The Community Word
by Clare Howard

Source: Chauncey Davis

After 40 years of farming in rural Princeton, Dan Schafer is between a rock and a hard place, grappling with a problem that could threaten his livelihood and the safety of the public food supply.

He told his long-time buyer Tyson what happened to his registered Hereford beef cows, and the company refused to accept his meat.

Several people have told him to forget the story and send his meat to a packinghouse.

But Schafer refuses to forget the story.

He’s documenting what happened late one afternoon on a Thursday in July last year, and he’s observing a cascade of subsequent little disasters.

“I have grandkids. This is the first year of my life I’m not going to eat my own meat,” he said. “I’ve worked with Tyson for 20 years, and I now have 39 cattle ready to go to market and no one to sell them to.”

The source of Schafer’s problems is a spray drift incident. A neighbor, Carol Rodriguez, called last July to tell him she saw a crop duster spray his cattle and his hay field. He filed a pesticide drift complaint with the Illinois Department of Agriculture. An inspector examined the field three weeks later and despite the time lag still found evidence of Headline, a fungicide manufactured by BASF.

Several days later, the neighbor saw the fields around her house sprayed again. This time, she learned, it was Quilt Xcel, a fungicide manufactured by Syngenta.

BASF advised Schafer to store the hay in his Harvester silo and told him that after 21 days the chemical would ferment out, and he could safely feed the silage to his animals.

Schafer is convinced that didn’t work and the silage contaminated his herd. Four of six calves died shortly after birth. His herd is malnourished and “eating the barn” trying to find nutrients. The mineral supplement he’s always given his herd used to last for weeks and now it’s consumed in days. By mid July, the animals hadn’t shedded off their dead hair.

He was told that the fungicide probably killed the bacteria in his cows’ ruminant digestive system. After buying clean feed this spring, Schafer started to see his cattles’ health improve. However, a vet told him even if the animals appear to regain their health, he must tell any potential buyer about the pesticide exposure. Schafer estimates his loss could be $80,000 if he can’t market his animals.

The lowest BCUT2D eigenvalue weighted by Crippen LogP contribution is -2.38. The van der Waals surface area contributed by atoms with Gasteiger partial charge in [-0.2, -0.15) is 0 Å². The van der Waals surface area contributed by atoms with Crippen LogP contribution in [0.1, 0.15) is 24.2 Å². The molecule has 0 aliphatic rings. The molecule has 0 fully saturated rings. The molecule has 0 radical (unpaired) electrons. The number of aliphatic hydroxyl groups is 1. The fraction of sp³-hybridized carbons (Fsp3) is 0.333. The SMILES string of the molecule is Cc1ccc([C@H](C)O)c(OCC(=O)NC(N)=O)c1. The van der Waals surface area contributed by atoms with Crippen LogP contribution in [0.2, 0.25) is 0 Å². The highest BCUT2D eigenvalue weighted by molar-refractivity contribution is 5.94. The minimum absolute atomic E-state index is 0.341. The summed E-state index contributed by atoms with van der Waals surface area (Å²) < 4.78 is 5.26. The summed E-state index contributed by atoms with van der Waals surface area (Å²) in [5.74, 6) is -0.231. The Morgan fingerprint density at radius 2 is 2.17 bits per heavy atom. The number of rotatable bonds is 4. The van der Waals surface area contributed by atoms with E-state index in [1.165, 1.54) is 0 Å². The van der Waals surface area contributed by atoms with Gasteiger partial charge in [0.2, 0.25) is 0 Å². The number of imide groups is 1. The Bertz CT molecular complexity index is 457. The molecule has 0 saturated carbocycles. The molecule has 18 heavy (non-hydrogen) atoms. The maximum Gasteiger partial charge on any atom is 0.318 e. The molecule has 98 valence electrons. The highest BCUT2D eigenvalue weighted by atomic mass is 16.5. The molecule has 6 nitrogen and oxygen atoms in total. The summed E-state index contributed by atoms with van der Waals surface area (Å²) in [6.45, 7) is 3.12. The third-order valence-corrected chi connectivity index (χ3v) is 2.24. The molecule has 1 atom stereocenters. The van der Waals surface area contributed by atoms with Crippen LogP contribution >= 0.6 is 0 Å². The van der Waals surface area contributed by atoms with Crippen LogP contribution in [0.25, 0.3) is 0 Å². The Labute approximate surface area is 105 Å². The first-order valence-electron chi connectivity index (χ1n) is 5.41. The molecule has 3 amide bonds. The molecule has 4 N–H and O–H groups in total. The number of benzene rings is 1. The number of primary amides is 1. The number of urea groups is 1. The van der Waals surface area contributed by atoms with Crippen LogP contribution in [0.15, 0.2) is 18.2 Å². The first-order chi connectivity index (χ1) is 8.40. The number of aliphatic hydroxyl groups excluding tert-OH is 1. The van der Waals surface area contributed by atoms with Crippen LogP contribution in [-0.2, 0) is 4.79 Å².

“The pilot did this damage and what does the Department of Ag do? Send him a no-no letter. A little slap on the wrist,” Schafer said. “The punishment is greater for shooting a deer out of season.”

Rodriguez, a retired occupational health nurse and Schafer’s neighbor who witnessed the incident, said, “If I were to smoke in a restaurant, the punishment would be greater.”

She worked in respiratory health programs and is knowledgeable about airborne hazards.

“If this had happened in a factory, it would be an OSHA violation,” she said.

The Illinois Department of Agriculture warning letter was issued to R&R Flight Service. The company declined to provide an official comment, but a man who refused to give his name subsequently called Community Word and said the fungicide drift was found on grass, not alfalfa, and Schafer did not observe the incident. The caller doubted there was any connection between pesticide drift and Schafer’s dead and sick animals. He said the matter is with his insurance company.

Meanwhile, Schafer contacted the Illinois Attorney General’s office and was given the name and phone number for the Spray Drift Education Network, a grassroots organization helping people report and prevent pesticide drift. He spoke with Jane Heim, one of the co-founders of the network. She put him in touch with Farm-to-Consumer Legal Defense Fund.

Pete Kennedy, an attorney with the not-for-profit legal defense fund, said his organization is evaluating the case and considering whether to represent Schafer.

“Unfortunately, these overspray situations are way too common and farmers can’t afford to hire an attorney to litigate each time. That’s where we come in,” Kennedy said. “If we take on Dan’s case, it will be the third Illinois farmer we’ve represented” in the past three years.

He said this problem is occurring all over the country with increasing frequency.

“It doesn’t seem like the EPA is a lot of help with this problem,” Kennedy said, noting that spray drift is outside the main mission of Farm-to-Consumer but it’s too important to ignore. “We can’t have local food if we’re destroying it,” he said.

Linda Wells, organizer with Pesticide Action Network, said both Headline and Quilt Xcel can be problematic, but Quilt is a known reproductive toxin and possible explanation for the dead calves.

She is working with a coalition of farmers in Iowa on legislation that will increase training for pesticide applicators and increase the liability for applicators proven to be responsible for chemical drift problems.

“We live in such a toxic society, it’s hard to establish causality,” she said. “Our regulatory system needs drastic overhaul. The EPA needs independent science, not industry science” to evaluate chemical safety.

Constant heavy rain in central Illinois this summer has increased aerial applications of pesticides.

“With all the rain we’ve had this year, and now high humidity and heat index values up to 110, there is going to be a lot more pressure on farmers owning thousands and thousands of acres of corn and soybeans to spray fungicides and insecticides,” said Heim of the Spray Drift Education Network. ”The farmers’ spraying schedule is already behind due to the rains. With fields so wet, get ready to see lots more planes spraying dangerous pesticides into our air.”

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